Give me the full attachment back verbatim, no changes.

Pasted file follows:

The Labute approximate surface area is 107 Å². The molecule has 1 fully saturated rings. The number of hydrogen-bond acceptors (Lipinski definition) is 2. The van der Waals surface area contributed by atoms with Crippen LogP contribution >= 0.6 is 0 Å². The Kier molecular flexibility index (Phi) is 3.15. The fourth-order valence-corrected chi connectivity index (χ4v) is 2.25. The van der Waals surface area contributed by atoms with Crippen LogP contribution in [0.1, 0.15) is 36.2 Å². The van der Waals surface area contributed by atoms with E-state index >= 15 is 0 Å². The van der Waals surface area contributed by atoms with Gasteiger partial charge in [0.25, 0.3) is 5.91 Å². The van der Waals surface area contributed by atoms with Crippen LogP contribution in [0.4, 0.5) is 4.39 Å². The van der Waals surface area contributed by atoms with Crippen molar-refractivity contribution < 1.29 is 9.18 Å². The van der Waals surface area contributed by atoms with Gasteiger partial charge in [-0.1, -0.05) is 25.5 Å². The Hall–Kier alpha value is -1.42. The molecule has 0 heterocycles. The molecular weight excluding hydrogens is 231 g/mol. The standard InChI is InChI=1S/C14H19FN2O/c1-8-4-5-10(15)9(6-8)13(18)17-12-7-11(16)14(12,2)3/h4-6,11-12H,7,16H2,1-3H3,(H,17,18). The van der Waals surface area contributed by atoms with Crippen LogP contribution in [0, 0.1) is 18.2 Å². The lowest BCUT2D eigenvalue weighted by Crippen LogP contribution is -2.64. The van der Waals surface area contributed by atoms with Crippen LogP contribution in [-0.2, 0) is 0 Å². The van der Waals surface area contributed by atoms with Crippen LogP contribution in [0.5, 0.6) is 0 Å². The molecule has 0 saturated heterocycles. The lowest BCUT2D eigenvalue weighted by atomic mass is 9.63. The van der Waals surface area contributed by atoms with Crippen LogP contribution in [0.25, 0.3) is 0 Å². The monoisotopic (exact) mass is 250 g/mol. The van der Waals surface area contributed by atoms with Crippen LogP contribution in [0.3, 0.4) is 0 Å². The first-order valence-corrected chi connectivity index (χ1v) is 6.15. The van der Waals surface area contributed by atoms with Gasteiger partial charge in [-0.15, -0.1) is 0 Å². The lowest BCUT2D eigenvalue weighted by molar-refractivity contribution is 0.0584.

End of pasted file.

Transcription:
The Labute approximate surface area is 107 Å². The molecule has 1 fully saturated rings. The number of hydrogen-bond acceptors (Lipinski definition) is 2. The van der Waals surface area contributed by atoms with Crippen LogP contribution >= 0.6 is 0 Å². The Kier molecular flexibility index (Phi) is 3.15. The fourth-order valence-corrected chi connectivity index (χ4v) is 2.25. The van der Waals surface area contributed by atoms with Crippen LogP contribution in [0.1, 0.15) is 36.2 Å². The van der Waals surface area contributed by atoms with E-state index >= 15 is 0 Å². The van der Waals surface area contributed by atoms with Gasteiger partial charge in [0.25, 0.3) is 5.91 Å². The van der Waals surface area contributed by atoms with Crippen LogP contribution in [0.4, 0.5) is 4.39 Å². The van der Waals surface area contributed by atoms with Crippen molar-refractivity contribution < 1.29 is 9.18 Å². The van der Waals surface area contributed by atoms with Gasteiger partial charge in [-0.1, -0.05) is 25.5 Å². The Hall–Kier alpha value is -1.42. The molecule has 0 heterocycles. The molecular weight excluding hydrogens is 231 g/mol. The standard InChI is InChI=1S/C14H19FN2O/c1-8-4-5-10(15)9(6-8)13(18)17-12-7-11(16)14(12,2)3/h4-6,11-12H,7,16H2,1-3H3,(H,17,18). The van der Waals surface area contributed by atoms with Crippen LogP contribution in [0, 0.1) is 18.2 Å². The lowest BCUT2D eigenvalue weighted by Crippen LogP contribution is -2.64. The van der Waals surface area contributed by atoms with Crippen LogP contribution in [-0.2, 0) is 0 Å². The van der Waals surface area contributed by atoms with Crippen LogP contribution in [0.5, 0.6) is 0 Å². The molecule has 0 saturated heterocycles. The lowest BCUT2D eigenvalue weighted by atomic mass is 9.63. The van der Waals surface area contributed by atoms with Crippen LogP contribution in [0.25, 0.3) is 0 Å². The monoisotopic (exact) mass is 250 g/mol. The van der Waals surface area contributed by atoms with Crippen LogP contribution in [0.3, 0.4) is 0 Å². The first-order valence-corrected chi connectivity index (χ1v) is 6.15. The van der Waals surface area contributed by atoms with Gasteiger partial charge in [-0.15, -0.1) is 0 Å². The lowest BCUT2D eigenvalue weighted by molar-refractivity contribution is 0.0584.